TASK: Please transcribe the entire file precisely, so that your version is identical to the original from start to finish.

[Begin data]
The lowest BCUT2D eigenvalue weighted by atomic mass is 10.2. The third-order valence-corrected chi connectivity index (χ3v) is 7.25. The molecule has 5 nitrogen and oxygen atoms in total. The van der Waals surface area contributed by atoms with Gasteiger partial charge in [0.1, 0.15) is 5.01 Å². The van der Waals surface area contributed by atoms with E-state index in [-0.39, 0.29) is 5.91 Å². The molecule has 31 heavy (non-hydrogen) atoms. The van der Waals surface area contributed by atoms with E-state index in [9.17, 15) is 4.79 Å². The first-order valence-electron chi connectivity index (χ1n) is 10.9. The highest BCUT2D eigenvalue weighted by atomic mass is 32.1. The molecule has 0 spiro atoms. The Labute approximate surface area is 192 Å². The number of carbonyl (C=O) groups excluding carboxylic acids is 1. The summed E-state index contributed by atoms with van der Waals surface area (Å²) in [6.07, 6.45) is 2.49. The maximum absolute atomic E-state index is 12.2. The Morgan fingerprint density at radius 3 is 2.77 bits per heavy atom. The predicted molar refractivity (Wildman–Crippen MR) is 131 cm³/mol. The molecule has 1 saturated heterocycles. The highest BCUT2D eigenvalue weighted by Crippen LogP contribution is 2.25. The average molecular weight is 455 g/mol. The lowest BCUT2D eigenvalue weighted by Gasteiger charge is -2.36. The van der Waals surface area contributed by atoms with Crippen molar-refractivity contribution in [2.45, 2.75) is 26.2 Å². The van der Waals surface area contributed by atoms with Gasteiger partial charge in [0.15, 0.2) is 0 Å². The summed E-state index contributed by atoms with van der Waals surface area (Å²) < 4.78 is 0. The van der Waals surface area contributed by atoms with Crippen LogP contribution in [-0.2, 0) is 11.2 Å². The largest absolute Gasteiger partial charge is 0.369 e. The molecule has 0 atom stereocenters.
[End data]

The lowest BCUT2D eigenvalue weighted by atomic mass is 10.2. The third-order valence-corrected chi connectivity index (χ3v) is 7.25. The molecule has 5 nitrogen and oxygen atoms in total. The van der Waals surface area contributed by atoms with Gasteiger partial charge in [0.1, 0.15) is 5.01 Å². The van der Waals surface area contributed by atoms with E-state index in [-0.39, 0.29) is 5.91 Å². The molecule has 31 heavy (non-hydrogen) atoms. The van der Waals surface area contributed by atoms with E-state index in [9.17, 15) is 4.79 Å². The first-order valence-electron chi connectivity index (χ1n) is 10.9. The highest BCUT2D eigenvalue weighted by atomic mass is 32.1. The molecule has 0 spiro atoms. The Labute approximate surface area is 192 Å². The number of carbonyl (C=O) groups excluding carboxylic acids is 1. The summed E-state index contributed by atoms with van der Waals surface area (Å²) in [6.07, 6.45) is 2.49. The maximum absolute atomic E-state index is 12.2. The Morgan fingerprint density at radius 3 is 2.77 bits per heavy atom. The predicted molar refractivity (Wildman–Crippen MR) is 131 cm³/mol. The molecule has 1 saturated heterocycles. The highest BCUT2D eigenvalue weighted by Crippen LogP contribution is 2.25. The average molecular weight is 455 g/mol. The lowest BCUT2D eigenvalue weighted by Gasteiger charge is -2.36. The van der Waals surface area contributed by atoms with Crippen molar-refractivity contribution in [2.45, 2.75) is 26.2 Å². The van der Waals surface area contributed by atoms with Gasteiger partial charge in [0.15, 0.2) is 0 Å². The summed E-state index contributed by atoms with van der Waals surface area (Å²) < 4.78 is 0. The van der Waals surface area contributed by atoms with Crippen LogP contribution in [-0.2, 0) is 11.2 Å². The largest absolute Gasteiger partial charge is 0.369 e. The molecule has 0 atom stereocenters.